12:00 AM, January 23, 2013 / LAST MODIFIED: 12:00 AM, January 23, 2013

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Extradition Treaty with India: Why it is needed

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Barrister Harun ur Rashid

It is reported that India's Home Minister Sushil Kumar Shinde will be visiting Bangladesh from January 28 for three days. The border killing of civilian Bangladeshis will hopefully be the key topic as it has been a visible spoiler of bilateral relations.
The senseless torture and killing of Bangladeshis by the "trigger happy" BSF at the border has led an overwhelming section of people in Bangladesh to believe that India does not care about the loss of lives of Bangladeshis. Such killings should be stopped forthwith.
During the visit it is reported that Bangladesh will sign two agreements with India:
--Extradition Treaty and
-New visa agreement to ease travel to India of certain categories of Bangla-deshis.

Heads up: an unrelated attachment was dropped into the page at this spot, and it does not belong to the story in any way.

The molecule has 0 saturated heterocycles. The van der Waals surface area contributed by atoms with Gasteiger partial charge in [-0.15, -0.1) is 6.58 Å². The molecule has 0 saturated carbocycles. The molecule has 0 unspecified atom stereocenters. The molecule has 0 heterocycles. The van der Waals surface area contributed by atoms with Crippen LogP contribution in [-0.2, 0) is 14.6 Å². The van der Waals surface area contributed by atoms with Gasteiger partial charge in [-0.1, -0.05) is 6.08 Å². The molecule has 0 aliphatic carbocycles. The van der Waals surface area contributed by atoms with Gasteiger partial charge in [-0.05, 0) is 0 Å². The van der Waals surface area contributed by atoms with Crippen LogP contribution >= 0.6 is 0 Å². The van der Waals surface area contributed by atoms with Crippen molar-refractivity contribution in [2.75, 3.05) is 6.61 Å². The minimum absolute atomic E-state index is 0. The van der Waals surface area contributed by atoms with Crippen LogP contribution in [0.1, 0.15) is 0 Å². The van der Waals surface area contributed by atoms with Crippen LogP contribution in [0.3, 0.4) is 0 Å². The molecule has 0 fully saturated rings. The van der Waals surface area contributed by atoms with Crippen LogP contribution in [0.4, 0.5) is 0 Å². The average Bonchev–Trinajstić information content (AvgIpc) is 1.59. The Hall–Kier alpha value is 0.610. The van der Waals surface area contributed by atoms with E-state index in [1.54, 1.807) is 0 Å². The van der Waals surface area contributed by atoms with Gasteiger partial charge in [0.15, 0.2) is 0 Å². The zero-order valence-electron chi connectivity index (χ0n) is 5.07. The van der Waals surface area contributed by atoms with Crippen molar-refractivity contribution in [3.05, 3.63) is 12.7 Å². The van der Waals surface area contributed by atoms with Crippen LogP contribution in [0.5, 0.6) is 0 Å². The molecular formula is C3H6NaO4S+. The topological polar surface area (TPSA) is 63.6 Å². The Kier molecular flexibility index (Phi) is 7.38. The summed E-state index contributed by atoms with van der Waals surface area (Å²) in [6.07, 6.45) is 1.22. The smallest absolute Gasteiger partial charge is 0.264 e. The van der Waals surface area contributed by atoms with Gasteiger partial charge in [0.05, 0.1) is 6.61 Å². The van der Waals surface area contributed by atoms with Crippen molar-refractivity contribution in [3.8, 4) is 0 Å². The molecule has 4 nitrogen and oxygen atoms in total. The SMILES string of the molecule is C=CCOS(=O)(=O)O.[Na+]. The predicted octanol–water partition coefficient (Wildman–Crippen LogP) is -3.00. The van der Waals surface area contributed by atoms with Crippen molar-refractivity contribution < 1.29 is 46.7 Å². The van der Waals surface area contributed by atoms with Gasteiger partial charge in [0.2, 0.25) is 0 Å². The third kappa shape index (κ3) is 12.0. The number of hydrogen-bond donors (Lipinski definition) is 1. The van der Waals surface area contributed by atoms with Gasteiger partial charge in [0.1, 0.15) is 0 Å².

This article focuses on the proposed extradition treaty which will ensure that criminals or sentenced persons of either country cannot avoid punishment.
It is noted that in the Joint Communique of January 13, 2010, following the visit of the Bangladesh prime minister to India, it was mentioned that the countries signed two agreements -- one on Mutual Legal Assistance on Criminal Matters and the other on the Transfer of Sentenced Persons (Paragraph 49 of the communique).
Historically, countries have cooperated in matters pertaining to crime control by exchanging wanted criminals and fugitive offenders. Every state is obliged to comply with certain fundamental rules of international law and violations of such laws may threaten international peace and security, which is against the obligations of the UN Charter.
Request of extradition of a citizen can be made by a state even when that citizen did not commit any crime in its territory but committed crime in a foreign country. For example, if a Bangladeshi citizen commits crimes in Britain, Bangladesh government may seek extradition of that citizen to stand trial in Bangladesh under its law.